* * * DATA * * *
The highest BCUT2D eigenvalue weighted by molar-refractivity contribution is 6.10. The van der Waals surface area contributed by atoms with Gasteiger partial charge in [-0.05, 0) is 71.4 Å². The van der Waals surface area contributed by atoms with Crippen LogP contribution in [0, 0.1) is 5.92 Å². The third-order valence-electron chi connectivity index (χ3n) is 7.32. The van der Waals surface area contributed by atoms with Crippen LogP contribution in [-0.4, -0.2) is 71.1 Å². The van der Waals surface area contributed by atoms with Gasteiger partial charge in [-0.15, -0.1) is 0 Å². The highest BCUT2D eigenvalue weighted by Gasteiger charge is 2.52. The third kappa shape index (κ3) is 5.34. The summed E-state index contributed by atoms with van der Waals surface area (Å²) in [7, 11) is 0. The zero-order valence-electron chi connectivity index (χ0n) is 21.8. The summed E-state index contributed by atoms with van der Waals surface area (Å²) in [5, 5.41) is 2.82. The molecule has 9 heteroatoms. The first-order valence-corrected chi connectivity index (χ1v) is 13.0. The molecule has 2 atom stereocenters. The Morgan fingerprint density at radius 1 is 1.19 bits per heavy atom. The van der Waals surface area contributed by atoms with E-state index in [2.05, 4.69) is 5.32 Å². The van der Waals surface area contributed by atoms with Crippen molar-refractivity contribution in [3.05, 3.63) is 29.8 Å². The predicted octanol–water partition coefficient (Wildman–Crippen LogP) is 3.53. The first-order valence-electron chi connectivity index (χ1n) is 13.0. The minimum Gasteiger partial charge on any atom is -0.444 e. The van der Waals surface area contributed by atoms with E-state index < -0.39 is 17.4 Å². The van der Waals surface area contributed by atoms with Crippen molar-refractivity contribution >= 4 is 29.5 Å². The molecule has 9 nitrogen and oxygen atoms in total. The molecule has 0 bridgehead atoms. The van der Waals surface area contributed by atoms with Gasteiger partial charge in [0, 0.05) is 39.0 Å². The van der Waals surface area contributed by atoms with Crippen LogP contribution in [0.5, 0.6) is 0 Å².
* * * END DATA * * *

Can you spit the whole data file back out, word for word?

The highest BCUT2D eigenvalue weighted by molar-refractivity contribution is 6.10. The van der Waals surface area contributed by atoms with Gasteiger partial charge in [-0.05, 0) is 71.4 Å². The van der Waals surface area contributed by atoms with Crippen LogP contribution in [0, 0.1) is 5.92 Å². The third-order valence-electron chi connectivity index (χ3n) is 7.32. The van der Waals surface area contributed by atoms with Crippen LogP contribution in [-0.4, -0.2) is 71.1 Å². The van der Waals surface area contributed by atoms with Gasteiger partial charge in [-0.15, -0.1) is 0 Å². The highest BCUT2D eigenvalue weighted by Gasteiger charge is 2.52. The third kappa shape index (κ3) is 5.34. The summed E-state index contributed by atoms with van der Waals surface area (Å²) in [7, 11) is 0. The zero-order valence-electron chi connectivity index (χ0n) is 21.8. The summed E-state index contributed by atoms with van der Waals surface area (Å²) in [5, 5.41) is 2.82. The molecule has 9 heteroatoms. The first-order valence-corrected chi connectivity index (χ1v) is 13.0. The molecule has 2 atom stereocenters. The Morgan fingerprint density at radius 1 is 1.19 bits per heavy atom. The van der Waals surface area contributed by atoms with E-state index in [2.05, 4.69) is 5.32 Å². The van der Waals surface area contributed by atoms with Crippen molar-refractivity contribution in [3.05, 3.63) is 29.8 Å². The predicted octanol–water partition coefficient (Wildman–Crippen LogP) is 3.53. The first-order valence-electron chi connectivity index (χ1n) is 13.0. The minimum Gasteiger partial charge on any atom is -0.444 e. The van der Waals surface area contributed by atoms with E-state index < -0.39 is 17.4 Å². The van der Waals surface area contributed by atoms with Crippen molar-refractivity contribution >= 4 is 29.5 Å². The molecule has 9 nitrogen and oxygen atoms in total. The molecule has 0 bridgehead atoms. The van der Waals surface area contributed by atoms with Gasteiger partial charge in [0, 0.05) is 39.0 Å². The van der Waals surface area contributed by atoms with Crippen LogP contribution in [0.5, 0.6) is 0 Å².